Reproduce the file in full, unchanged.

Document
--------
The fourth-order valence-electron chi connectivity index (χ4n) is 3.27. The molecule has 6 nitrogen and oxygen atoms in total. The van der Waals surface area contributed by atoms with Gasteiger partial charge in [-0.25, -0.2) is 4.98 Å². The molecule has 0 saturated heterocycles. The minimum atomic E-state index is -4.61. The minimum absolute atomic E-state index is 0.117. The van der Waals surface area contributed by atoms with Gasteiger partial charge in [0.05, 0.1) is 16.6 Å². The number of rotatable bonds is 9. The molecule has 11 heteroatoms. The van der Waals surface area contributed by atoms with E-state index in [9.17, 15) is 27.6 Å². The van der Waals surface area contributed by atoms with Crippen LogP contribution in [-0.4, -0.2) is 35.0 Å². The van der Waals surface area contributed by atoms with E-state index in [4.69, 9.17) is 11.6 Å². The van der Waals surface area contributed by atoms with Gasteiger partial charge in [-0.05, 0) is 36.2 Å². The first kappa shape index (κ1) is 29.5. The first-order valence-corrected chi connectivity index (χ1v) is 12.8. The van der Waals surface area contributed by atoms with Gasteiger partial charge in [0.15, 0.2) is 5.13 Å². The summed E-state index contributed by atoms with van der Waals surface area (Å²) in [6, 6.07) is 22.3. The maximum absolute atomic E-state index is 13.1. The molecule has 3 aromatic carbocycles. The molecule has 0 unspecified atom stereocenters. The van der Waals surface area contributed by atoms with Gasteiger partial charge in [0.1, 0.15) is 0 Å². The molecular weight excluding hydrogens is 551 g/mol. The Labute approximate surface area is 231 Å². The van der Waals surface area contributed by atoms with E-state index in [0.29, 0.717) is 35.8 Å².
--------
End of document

The fourth-order valence-electron chi connectivity index (χ4n) is 3.27. The molecule has 6 nitrogen and oxygen atoms in total. The van der Waals surface area contributed by atoms with Gasteiger partial charge in [-0.25, -0.2) is 4.98 Å². The molecule has 0 saturated heterocycles. The minimum atomic E-state index is -4.61. The minimum absolute atomic E-state index is 0.117. The van der Waals surface area contributed by atoms with Gasteiger partial charge in [0.05, 0.1) is 16.6 Å². The number of rotatable bonds is 9. The molecule has 11 heteroatoms. The van der Waals surface area contributed by atoms with E-state index in [9.17, 15) is 27.6 Å². The van der Waals surface area contributed by atoms with Crippen LogP contribution in [-0.4, -0.2) is 35.0 Å². The van der Waals surface area contributed by atoms with E-state index in [4.69, 9.17) is 11.6 Å². The van der Waals surface area contributed by atoms with Gasteiger partial charge in [-0.05, 0) is 36.2 Å². The first kappa shape index (κ1) is 29.5. The first-order valence-corrected chi connectivity index (χ1v) is 12.8. The van der Waals surface area contributed by atoms with Gasteiger partial charge in [0.15, 0.2) is 5.13 Å². The summed E-state index contributed by atoms with van der Waals surface area (Å²) in [6, 6.07) is 22.3. The maximum absolute atomic E-state index is 13.1. The molecule has 3 aromatic carbocycles. The molecule has 0 unspecified atom stereocenters. The van der Waals surface area contributed by atoms with Gasteiger partial charge in [0.1, 0.15) is 0 Å². The molecular weight excluding hydrogens is 551 g/mol. The Labute approximate surface area is 231 Å². The van der Waals surface area contributed by atoms with E-state index in [0.29, 0.717) is 35.8 Å².